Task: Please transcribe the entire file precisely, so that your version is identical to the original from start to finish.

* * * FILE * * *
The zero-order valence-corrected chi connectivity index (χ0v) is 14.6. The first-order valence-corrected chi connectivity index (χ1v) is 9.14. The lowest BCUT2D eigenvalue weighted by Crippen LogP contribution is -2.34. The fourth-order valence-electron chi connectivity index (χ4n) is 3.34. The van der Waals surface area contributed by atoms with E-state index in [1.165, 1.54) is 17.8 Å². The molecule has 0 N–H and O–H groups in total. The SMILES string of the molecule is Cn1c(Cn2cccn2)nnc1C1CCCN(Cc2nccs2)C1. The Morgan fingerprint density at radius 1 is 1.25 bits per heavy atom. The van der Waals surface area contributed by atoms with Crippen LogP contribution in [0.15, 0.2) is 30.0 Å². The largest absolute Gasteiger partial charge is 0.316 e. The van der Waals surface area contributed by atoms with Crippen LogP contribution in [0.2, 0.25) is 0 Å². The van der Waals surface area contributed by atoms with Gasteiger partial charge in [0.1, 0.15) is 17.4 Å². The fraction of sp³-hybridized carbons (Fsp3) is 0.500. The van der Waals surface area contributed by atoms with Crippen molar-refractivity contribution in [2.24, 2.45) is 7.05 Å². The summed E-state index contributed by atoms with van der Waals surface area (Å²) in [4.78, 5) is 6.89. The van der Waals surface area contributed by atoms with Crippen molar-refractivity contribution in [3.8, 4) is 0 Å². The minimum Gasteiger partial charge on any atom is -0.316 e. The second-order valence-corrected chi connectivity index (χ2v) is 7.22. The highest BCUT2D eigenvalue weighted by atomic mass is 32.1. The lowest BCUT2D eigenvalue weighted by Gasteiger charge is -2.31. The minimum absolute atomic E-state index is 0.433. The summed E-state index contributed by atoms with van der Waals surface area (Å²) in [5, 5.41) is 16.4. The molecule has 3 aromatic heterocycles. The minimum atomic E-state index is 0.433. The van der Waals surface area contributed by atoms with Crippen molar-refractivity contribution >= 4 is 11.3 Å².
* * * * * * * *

The zero-order valence-corrected chi connectivity index (χ0v) is 14.6. The first-order valence-corrected chi connectivity index (χ1v) is 9.14. The lowest BCUT2D eigenvalue weighted by Crippen LogP contribution is -2.34. The fourth-order valence-electron chi connectivity index (χ4n) is 3.34. The van der Waals surface area contributed by atoms with E-state index in [1.165, 1.54) is 17.8 Å². The molecule has 0 N–H and O–H groups in total. The SMILES string of the molecule is Cn1c(Cn2cccn2)nnc1C1CCCN(Cc2nccs2)C1. The Morgan fingerprint density at radius 1 is 1.25 bits per heavy atom. The van der Waals surface area contributed by atoms with Crippen LogP contribution in [0.15, 0.2) is 30.0 Å². The largest absolute Gasteiger partial charge is 0.316 e. The van der Waals surface area contributed by atoms with Crippen LogP contribution in [0.2, 0.25) is 0 Å². The van der Waals surface area contributed by atoms with Gasteiger partial charge in [0.1, 0.15) is 17.4 Å². The fraction of sp³-hybridized carbons (Fsp3) is 0.500. The van der Waals surface area contributed by atoms with Crippen molar-refractivity contribution in [2.24, 2.45) is 7.05 Å². The summed E-state index contributed by atoms with van der Waals surface area (Å²) in [4.78, 5) is 6.89. The van der Waals surface area contributed by atoms with Crippen molar-refractivity contribution in [3.8, 4) is 0 Å². The minimum Gasteiger partial charge on any atom is -0.316 e. The second-order valence-corrected chi connectivity index (χ2v) is 7.22. The highest BCUT2D eigenvalue weighted by atomic mass is 32.1. The lowest BCUT2D eigenvalue weighted by Gasteiger charge is -2.31. The minimum absolute atomic E-state index is 0.433. The summed E-state index contributed by atoms with van der Waals surface area (Å²) in [5, 5.41) is 16.4. The molecule has 3 aromatic heterocycles. The minimum atomic E-state index is 0.433. The van der Waals surface area contributed by atoms with Crippen molar-refractivity contribution >= 4 is 11.3 Å².